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Exploring the Humanistic Side of Art at Jogja Artweeks 2015

Jogja Artweeks 2015 accepts diverse art styles in order to promote openness and simplicity in enjoying art. "Embrace! Past & Future At Present" is chosen as the theme of this firstly held event. Picture from
Chiara Anindya
Written by Chiara Anindya

“Art is not what you see, but what you make others see.” — Edgar Degas

Three talented artists coming from three different backgrounds entered their concepts to Jogja Artweeks (JAW) 2015. Combining various mediums, their artwork concepts is a hybrid of classic and contemporary art with deep humanistic meanings and interesting visual displays. “Through their work, they present art in a fresh way,” said a JAW 2015 committee.

JAW presents “a month full of diverse art events” which take place in June 2o15. JAW is created through the voluntary work of various art workers, art lovers, art doers and art observers. As seen in their official websitethe main event which is the JAW artwork showcase will be held at various places on June 9 – 27. Pusat Kebudayaan Koesnadi Hardjasoemantri (PKKH) UGM is chosen to be the main showcase space. JAW 2015 accepts artwork concepts from diverse art fields, such as visual art, performance art, music and sound art, installation art and literary art.

Untitled Infographic

Meet Katia Engel, a senior artist mastering visual and performance art. Having experienced in said field for more than 20 years, Katia presents an eye-opening concept through a dance piece which combines visual, sound and performance art. Her recital was created through cooperation with Ari Ersandi, 25, a dance student of ISI Yogyakarta and Ki Pono Wiguno, a mask carver from Sewon, Bantul. Through the piece titled “From Starting to Cut the Wood,” Katia calls out to modern society who has been too absorbed in technology that they forget the feeling of being “human.”

“The recital shows the lack of communication caused by technology. Humans forget the sacred nature of rhythm that shapes their lives,” Katia said during an interview session at Dusun Jogja Village Inn on Wednesday (13/05). Alongside her argument, Ki Pono Wiguno, otherwise known as Pono, argues his perspective on the recital, saying that, “People are too busy in ‘carving’ others, that sometimes they forget that they too are being ‘carved.’”

Similar to Katia, Nur Hardiansyah Zalkoto highlights the various personas humans create, especially in the online world. This final year student of ISI Yogyakarta has participated in several exhibitions before, including one international exhibition in Korea on 2013. Through his concept titled “Biomimicry,” Dian, his short name, carries on with the tagline Intimitation, which stands for intimate and imitation. Under the field of visual and installation art, he questions the true face of humans.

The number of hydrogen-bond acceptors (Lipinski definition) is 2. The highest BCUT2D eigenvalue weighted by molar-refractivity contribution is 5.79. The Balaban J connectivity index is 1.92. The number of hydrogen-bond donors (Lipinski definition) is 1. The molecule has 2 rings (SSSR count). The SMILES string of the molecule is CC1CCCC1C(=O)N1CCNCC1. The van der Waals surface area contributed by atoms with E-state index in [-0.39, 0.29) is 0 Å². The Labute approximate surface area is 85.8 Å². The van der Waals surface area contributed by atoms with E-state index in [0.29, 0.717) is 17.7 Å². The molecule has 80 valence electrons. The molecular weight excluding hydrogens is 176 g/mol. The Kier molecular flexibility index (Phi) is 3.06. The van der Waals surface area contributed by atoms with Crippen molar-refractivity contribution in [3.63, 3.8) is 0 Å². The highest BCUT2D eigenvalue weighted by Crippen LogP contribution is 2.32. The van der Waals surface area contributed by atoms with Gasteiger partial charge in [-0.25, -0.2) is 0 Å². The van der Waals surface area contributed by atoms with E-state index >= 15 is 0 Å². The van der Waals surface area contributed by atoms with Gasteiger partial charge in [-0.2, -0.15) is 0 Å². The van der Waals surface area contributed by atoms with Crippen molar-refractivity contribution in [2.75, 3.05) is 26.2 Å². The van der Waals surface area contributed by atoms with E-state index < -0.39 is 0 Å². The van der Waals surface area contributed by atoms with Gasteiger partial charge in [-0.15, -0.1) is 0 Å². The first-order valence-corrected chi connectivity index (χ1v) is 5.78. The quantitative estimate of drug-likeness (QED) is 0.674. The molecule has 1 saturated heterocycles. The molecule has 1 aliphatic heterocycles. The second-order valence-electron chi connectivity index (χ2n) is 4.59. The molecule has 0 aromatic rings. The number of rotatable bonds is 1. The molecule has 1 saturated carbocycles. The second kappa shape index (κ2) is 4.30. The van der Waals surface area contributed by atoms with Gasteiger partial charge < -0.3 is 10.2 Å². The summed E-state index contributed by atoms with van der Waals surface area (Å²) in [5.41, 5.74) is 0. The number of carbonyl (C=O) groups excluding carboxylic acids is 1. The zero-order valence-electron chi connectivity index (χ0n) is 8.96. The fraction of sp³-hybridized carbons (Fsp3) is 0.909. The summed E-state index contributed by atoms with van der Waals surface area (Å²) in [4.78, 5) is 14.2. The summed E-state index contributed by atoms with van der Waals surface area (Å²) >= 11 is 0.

A series of Dian's work, themed "Intimation or Imitation?"

A series of Dian’s work, themed “Intimation or Imitation?”

“I use ceramic for my work. I combine the shape of humans with plants and animals. I want to show that there is much more than meets the eye,” he explained during an interview at PKKH UGM on Saturday (23/05). He also adds a mirror in his installation, in order to give a visual touch while at the same time symbolizing a “self-reflection.” Art lovers are served with two sides of his work: the physical and the reflected appearance.

Coming last in line is Ferry Edwin Sirait, a documentary filmmaker who has steeped into art before. His anxiety of seeing social and political problems being under looked by society led him to submit his artwork entry in order to present “heavy” topics of documentary films in an easy to understand way. His work is a collaborative work, where he combines pictures and videos took by the sand farmers of Kulonprogo to create a mini-story, presented through a holographic prism. Ferry introduces a new way in enjoying documentary films.

“I have always been engaged to journalism since I was young. I become anxious when I see a problem unconscious to society. I express my thoughts through film,” said Ferry at his studio on Monday (01/06). Documentary films, said Ferry, can be challenging because they deliver a real-life problem. The idea of using hologram was proof of Ferry’s concern to present the struggles of the sand farmers so people can be aware of what they don’t know.

Highlighting basic problems society faces today, these three artists display a critical point of view presented in a satirical, comical and yet interesting way. “Hopefully, this first JAW artwork showcase will be able to provoke, invoke and evoke thoughts and emotions of the audience,” exclaimed Pono.

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About the author

Chiara Anindya

Chiara Anindya

Stuck between being a journalist… or a lecturer. I write and research things related to media and journalism.